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A visit to the Doll Doctor in Burscough

PUBLISHED: 00:00 19 September 2014

Doll Doctor Jean Pritchard

Doll Doctor Jean Pritchard

Archant

Dolls are being given a new lease of life at a 'hospital' in Burscough and one has a special tale, as Paul Mackenzie reports

Patients are sitting quietly in a small room overlooking a courtyard in Burscough. The ones in the discharge area are ready to be taken home, others are still waiting for surgery. Some are on the operating tables having broken arms or legs treated, others have suffered scratches, bumps and knocks while the most badly injured need to have their heads and limbs re-attached.

The dolls here are all in the care of Jean Pritchard who has overcome her own share of medical conditions to set up the hospital. Jean was forced to retire from her job in the NHS when she became ill with a Lupus, an incurable condition which still affects her everyday life.

‘I’m still quite poorly but I’m not the sort of person who can sit at home all day,’ she said. ‘Lupus makes my hands and feet swell and I can get ulcers and skin rashes. My feet swell when I walk but if I sit too long I seize up. It can be very painful, it’s like being stabbed in the bones.

‘It would make life easier if I didn’t have this business but I’m not that sort of person. After about two years of people telling me to take it easy I came off all my tablets because I wanted to get my life back.’

Doll Doctor Jean PritchardDoll Doctor Jean Pritchard

She enrolled on a ceramic restoration course and after a couple of years of practice volunteered for the Museum of Lancashire’s conservation studios where the course of her life was changed when she was presented with a doll in need of repair.

‘I didn’t want to do it at first and I told them I didn’t do dolls but once I’d started work on it people started to bring more in for me.’

She certainly does dolls now. Since opening her hospital at Burscough Wharf three years ago she has treated dolls from all over the world, many of them rare and all of them at some time or other dearly loved.

‘I have seen all sorts of dolls, some of them quite rare,’ Jean added. ‘It’s a throw away world now but there’s something about dolls that make people want to hold on to them when they grow up, even though in many cases they are damaged or broken. It’s nice to think I can give people another chance to see their precious doll the way it was supposed to be seen.’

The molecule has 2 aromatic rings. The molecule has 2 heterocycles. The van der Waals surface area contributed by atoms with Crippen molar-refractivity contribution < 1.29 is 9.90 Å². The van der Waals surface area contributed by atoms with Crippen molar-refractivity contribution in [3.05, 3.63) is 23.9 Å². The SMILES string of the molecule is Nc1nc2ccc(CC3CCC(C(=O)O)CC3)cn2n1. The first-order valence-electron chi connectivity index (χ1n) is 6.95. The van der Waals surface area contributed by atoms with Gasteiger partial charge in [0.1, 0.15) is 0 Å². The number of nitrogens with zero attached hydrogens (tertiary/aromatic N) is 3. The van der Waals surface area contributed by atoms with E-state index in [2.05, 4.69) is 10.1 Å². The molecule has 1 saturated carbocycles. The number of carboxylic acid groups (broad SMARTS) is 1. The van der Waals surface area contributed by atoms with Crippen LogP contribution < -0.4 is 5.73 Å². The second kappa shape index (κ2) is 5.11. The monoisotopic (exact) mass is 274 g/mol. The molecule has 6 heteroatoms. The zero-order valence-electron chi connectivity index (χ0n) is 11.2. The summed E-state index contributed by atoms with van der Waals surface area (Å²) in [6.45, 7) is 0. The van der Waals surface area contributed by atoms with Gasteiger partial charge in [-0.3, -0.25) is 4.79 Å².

Doll Doctor Jean PritchardDoll Doctor Jean Pritchard

Each has a story but none of the hundreds of dolls that have been restored by Jean has a tale as heartrending as little Gretchen.

Jean said: ‘A woman came in one day and when I asked her about the doll she’d brought she started to cry. Her auntie had been in the Royal Auxiliary Nursing Corps and was one of the first there when the Bergen-Belsen concentration camp was liberated.

‘When they went in the doll was lying there among the rubble and the devastation. She picked up the doll and put her in her pocket and she went with her as she worked. She called the doll Gretchen. ‘The doll’s legs were off and one was broken, her costume was falling to bits and her head a bit wobbly.’

The doll was found by Major Margaret Susanne Jump of the Queen Alexandra Nurses, 81 British Field Regiment who also worked at hospitals in Southport and Ormskirk.

And mother-of-three Jean added: ‘I knew the importance of the doll and wanted to leave as much of the original as possible. It’s only eight inches but it’s a very, very interesting piece and its story is desperately sad. When I was working on it I felt very humbled and just thought of the girl who must have played with the doll, if she suffered when she was in there. I don’t know if she made it out or not. Every time I look at her I get goosebumps.’

Pritchard’s Dolls’ Hospital is open from 1-4pm from Wednesday to Sunday, closed on Mondays and Tuesdays. For more information on the doll hospital and the other businesses at the wharf, go to burscough-wharf.co.uk

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